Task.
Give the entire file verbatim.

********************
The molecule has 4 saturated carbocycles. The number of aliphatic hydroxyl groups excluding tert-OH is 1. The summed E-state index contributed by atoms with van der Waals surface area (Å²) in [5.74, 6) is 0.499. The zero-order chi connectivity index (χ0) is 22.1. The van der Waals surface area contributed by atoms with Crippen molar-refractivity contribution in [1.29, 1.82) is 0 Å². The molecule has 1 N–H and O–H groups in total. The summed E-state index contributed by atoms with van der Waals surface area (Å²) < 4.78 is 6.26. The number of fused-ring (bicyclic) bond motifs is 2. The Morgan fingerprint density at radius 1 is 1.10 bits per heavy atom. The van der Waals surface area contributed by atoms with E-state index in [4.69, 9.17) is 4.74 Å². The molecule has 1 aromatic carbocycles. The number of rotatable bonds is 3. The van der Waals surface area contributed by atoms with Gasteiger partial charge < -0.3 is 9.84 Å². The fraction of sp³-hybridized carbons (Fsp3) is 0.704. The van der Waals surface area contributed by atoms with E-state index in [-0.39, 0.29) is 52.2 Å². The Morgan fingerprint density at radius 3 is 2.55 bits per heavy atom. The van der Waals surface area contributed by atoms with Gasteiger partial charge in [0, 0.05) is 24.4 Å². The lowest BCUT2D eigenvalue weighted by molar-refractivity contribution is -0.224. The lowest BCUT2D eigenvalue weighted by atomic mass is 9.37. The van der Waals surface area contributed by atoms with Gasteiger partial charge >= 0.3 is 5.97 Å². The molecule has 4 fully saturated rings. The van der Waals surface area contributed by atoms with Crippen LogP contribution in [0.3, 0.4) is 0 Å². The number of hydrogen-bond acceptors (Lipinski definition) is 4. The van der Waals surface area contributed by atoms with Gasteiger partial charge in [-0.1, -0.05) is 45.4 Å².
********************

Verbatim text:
The molecule has 4 saturated carbocycles. The number of aliphatic hydroxyl groups excluding tert-OH is 1. The summed E-state index contributed by atoms with van der Waals surface area (Å²) in [5.74, 6) is 0.499. The zero-order chi connectivity index (χ0) is 22.1. The van der Waals surface area contributed by atoms with Crippen molar-refractivity contribution in [1.29, 1.82) is 0 Å². The molecule has 1 N–H and O–H groups in total. The summed E-state index contributed by atoms with van der Waals surface area (Å²) < 4.78 is 6.26. The number of fused-ring (bicyclic) bond motifs is 2. The Morgan fingerprint density at radius 1 is 1.10 bits per heavy atom. The van der Waals surface area contributed by atoms with E-state index in [4.69, 9.17) is 4.74 Å². The molecule has 1 aromatic carbocycles. The number of rotatable bonds is 3. The van der Waals surface area contributed by atoms with Gasteiger partial charge < -0.3 is 9.84 Å². The fraction of sp³-hybridized carbons (Fsp3) is 0.704. The van der Waals surface area contributed by atoms with E-state index in [-0.39, 0.29) is 52.2 Å². The Morgan fingerprint density at radius 3 is 2.55 bits per heavy atom. The van der Waals surface area contributed by atoms with Gasteiger partial charge in [0, 0.05) is 24.4 Å². The lowest BCUT2D eigenvalue weighted by molar-refractivity contribution is -0.224. The lowest BCUT2D eigenvalue weighted by atomic mass is 9.37. The van der Waals surface area contributed by atoms with Gasteiger partial charge >= 0.3 is 5.97 Å². The molecule has 4 fully saturated rings. The van der Waals surface area contributed by atoms with Crippen LogP contribution in [0.3, 0.4) is 0 Å². The number of hydrogen-bond acceptors (Lipinski definition) is 4. The van der Waals surface area contributed by atoms with Gasteiger partial charge in [-0.1, -0.05) is 45.4 Å².